Wednesday, October 28, 2009


This past Saturday, as the Hubby and I were sitting out on the patio in the (finally cleaned thanks to yet another new maid) chairs, with the crackling fire in the braai making a nice addition to the Brad Paisley assortment (I know. No need to say it. I have gone from a healthy obsession with this guy's music to a full blown sing-him-in-my-sleep-without-realizing-it kind of obsession. From obsessed to possessed. But don't tell him.) blaring out through the open window, spending the day with some of our always-good-for-a-highly-intellectual-discussion-over-plenty-of-wine friends from South Africa and Zimbabwe, we got to talking about culture.

Specifically what we termed as 'European culture'. Or as our South African friend, who had just on that very day, returned from Paris, put it, "Where there is all this culture everywhere around you. Everywhere you turn there's something." He had been to the Louvre of course and seen the Mona Lisa, to Notre Dame, to Montmartre, to Champs Elysees, and to the Eiffel Tower.

He felt a little overwhelmed by it all, but desperately wanted to return right away, show everything he'd seen to his wife, and possibly even live in Europe. Except of course for the price of everything. That was the part he wasn't too fond of. But who is?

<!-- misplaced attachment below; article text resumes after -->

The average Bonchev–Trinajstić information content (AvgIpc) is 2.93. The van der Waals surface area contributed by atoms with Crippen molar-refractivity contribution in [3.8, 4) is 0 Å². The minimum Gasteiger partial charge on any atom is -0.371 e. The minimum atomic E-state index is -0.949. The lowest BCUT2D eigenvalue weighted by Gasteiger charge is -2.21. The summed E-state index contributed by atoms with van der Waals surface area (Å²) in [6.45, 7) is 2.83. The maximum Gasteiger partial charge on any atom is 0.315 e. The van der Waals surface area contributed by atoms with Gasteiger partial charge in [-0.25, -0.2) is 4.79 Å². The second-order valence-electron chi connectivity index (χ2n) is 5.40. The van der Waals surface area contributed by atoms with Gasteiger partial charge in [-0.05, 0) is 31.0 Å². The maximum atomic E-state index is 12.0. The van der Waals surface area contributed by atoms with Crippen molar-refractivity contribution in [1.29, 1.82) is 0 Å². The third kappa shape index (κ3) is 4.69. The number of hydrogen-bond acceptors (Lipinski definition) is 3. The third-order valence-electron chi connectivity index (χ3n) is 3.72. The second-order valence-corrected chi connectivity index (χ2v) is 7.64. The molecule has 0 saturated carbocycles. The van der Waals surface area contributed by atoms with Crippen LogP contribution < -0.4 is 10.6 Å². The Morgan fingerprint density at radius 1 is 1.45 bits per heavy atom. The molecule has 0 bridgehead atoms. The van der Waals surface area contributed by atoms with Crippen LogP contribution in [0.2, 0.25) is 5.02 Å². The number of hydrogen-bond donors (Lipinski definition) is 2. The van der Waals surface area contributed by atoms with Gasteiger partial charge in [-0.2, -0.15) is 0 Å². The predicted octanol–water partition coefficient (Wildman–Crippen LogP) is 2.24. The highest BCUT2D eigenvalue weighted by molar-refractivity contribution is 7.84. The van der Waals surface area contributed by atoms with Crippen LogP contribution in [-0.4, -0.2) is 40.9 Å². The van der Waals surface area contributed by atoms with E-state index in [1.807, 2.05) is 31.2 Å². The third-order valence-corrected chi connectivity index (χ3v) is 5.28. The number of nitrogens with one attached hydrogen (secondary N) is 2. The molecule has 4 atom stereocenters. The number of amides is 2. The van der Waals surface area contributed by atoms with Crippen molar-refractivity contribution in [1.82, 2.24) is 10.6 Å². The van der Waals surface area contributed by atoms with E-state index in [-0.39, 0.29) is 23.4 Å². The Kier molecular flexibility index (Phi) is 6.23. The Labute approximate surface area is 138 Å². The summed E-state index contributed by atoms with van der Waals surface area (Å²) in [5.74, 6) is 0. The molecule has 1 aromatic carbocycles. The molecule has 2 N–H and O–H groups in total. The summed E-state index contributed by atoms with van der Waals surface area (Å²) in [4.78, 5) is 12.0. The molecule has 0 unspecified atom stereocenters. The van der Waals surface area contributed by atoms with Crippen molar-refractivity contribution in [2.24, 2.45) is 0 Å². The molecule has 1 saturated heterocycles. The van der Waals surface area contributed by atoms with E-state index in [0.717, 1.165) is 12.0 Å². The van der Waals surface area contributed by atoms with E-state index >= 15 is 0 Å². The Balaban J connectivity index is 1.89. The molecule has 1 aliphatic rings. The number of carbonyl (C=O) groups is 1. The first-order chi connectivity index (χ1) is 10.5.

Also, he did narrow Europe down to the 'mid-part'. Naturally he wouldn't ever want to live in Finland, since "Finns are a strange bunch, aren't they?" and "Isn't Finland really more like a part of Russia than Europe?"

I got a chance to put my magnificent rendition of the stink-eye into action more than once. And I must say, I'm quite proud of my progress too in the area that covers all the different eyes: stink, evil, googly, rolled, red, you know, and I'm sure you would agree.

*stares at everyone convincingly, albeit slightly menacingly*

But as we chatted about Europe, and my and the Hubby's reasons for not wanting to ever again live in Europe if we can avoid it and instead can just keep alternating between Latin America, Africa and Asia, while the best explanation, even pre-tequila, from me went something like: "Europe is just so... European," accompanied by a self-imposed strangle hold on my throat and a less than ladylike flopping tongue, er, flopping out of the side of my mouth (a natural addition to me talkin' smart), I started to wonder about culture.

Why were we discussing white, European culture as the epitome of culture and not as white, European culture, or white, male, continental European, French, or Parisian culture?

Why is it that in so many minds Europe (the proper Europe that is, not the lake-y part attached to Russia)  has ownership over highbrow culture, America of popular culture, and Africa is a continent somehow void of that mess of things that's the definition of culture, and the only pull of which are the wild, the animals, and the wide open spaces empty of traces of human touch? Or worse yet, something referred to as primitive culture.